You don't have to invest in exotic businesses to enjoy exciting returns. Stationery retailer WH Smith (LSE: SMWH) is a pretty dull business, but its share price has risen by 227% over the last five years. That compares very well to the 70% gain delivered by the FTSE 250.
A platform for growth
Wednesday's interim results suggest to me that WH Smith shareholders may continue to enjoy rich rewards from this stock. The group's pre-tax profits rose by 4% to £83m during the first half, while earnings per share rose by 7% to 61.6p. Investors were rewarded with a 9% rise in the interim dividend, which was lifted to 14.6p.
The secret to the group's growth is its growing presence in the travel market. Bored and hungry travellers at airports and railway stations have no alternative but to pay the price WH Smith is asking for their chocolate bar or drink. In my experience, the price is often considerably more than you'd pay in a convenience store, but there are no alternatives.
WH Smith's sales and profits reflect this. Like-for-like travel sales rose by 5%, while total travel sales were up by 10%, thanks to Smith's continued international expansion. Trading profit from travel outlets rose by 11% to £39m.
By contrast, high street sales fell by 4% and generated a flat trading profit of £53m. Falling sales of adult colouring books -- a big hit last year -- have apparently been offset by sales of spoof humour titles such as Five On Brexit Island.
With a forecast P/E of 18 and a prospective yield of just 2.6%, WH Smith shares may not seem obviously cheap. But the group's earnings per share have risen by an average of 13% per year since 2011. Dividend payments have increased by an average of 14% each year over the same period.
Dividend payouts are consistently covered by free cash flow and debt levels are negligible. I believe the shares are likely to deliver further gains from current levels.
Record quarterly profit
Recruitment firm PageGroup (LSE: PAGE) said that its gross profit rose by 19.7% to £170.3m during the first quarter, a record for the group. Although the increase would only have been 9.1% at constant exchange rates, it's still an impressive performance.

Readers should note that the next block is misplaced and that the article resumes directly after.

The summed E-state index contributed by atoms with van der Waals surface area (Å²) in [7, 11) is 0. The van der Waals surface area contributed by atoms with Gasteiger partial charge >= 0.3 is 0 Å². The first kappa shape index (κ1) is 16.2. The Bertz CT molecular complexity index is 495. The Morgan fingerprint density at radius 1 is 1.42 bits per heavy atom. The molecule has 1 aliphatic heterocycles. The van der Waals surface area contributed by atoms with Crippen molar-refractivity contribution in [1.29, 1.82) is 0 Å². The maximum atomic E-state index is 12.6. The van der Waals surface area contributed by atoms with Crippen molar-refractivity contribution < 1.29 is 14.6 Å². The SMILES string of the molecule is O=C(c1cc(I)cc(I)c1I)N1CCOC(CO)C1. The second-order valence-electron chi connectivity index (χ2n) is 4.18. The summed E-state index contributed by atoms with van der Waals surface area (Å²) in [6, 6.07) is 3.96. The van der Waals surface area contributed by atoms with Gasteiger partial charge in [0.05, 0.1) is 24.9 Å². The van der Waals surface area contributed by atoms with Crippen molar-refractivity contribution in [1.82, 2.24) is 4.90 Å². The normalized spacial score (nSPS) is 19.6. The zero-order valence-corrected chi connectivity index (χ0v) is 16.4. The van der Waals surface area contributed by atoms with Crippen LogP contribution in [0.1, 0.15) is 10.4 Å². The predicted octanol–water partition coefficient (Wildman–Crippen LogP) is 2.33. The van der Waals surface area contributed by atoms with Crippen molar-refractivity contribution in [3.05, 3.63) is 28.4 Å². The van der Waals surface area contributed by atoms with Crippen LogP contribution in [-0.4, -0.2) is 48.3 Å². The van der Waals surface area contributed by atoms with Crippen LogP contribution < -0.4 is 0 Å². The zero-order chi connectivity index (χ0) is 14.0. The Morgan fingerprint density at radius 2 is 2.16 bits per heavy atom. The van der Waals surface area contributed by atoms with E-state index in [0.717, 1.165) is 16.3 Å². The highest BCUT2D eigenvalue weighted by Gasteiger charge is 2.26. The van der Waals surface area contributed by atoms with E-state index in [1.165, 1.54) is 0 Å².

Page's shares slumped after the EU referendum but have long since recovered. Unlike some smaller firms, this company operates globally. And while "challenging market conditions" were reported in certain countries, overall growth was strong. Gross profit rose in all regions except the UK, where Brexit fears resulted in a flat performance.
Like WH Smith, Page doesn't need to spend much on capital expenditure, and generates a lot of surplus cash. For example, 91% of the group's post-tax profit in 2016 was converted to free cash flow. That's a very strong performance.
The share price has risen by 6% following today's news. This leaves the stock on a forecast P/E of 20 with a prospective yield of 2.8%. I suspect the shares still offer value at this level.
The firm's diversity shields it from most local and industry-specific risks, and it also has a decent record of returning surplus cash to shareholders through special dividends.
This growth stock could climb 200%
Our experts believe they've found a stock with the potential to outperform WH Smith and PageGroup.
Like WH Smith, the company concerned has a successful UK consumer business that it's expanding overseas. Profits have grown strongly in past years. Our analysts believe the market is underestimating this stock's growth potential, and rate the stock as a potential triple bagger.
Roland Head has no position in any shares mentioned. The Motley Fool UK has recommended WH Smith. Views expressed on the companies mentioned in this article are those of the writer and therefore may differ from the official recommendations we make in our subscription services such as Share Advisor, Hidden Winners and Pro. Here at The Motley Fool we believe that considering a diverse range of insights makes us better investors.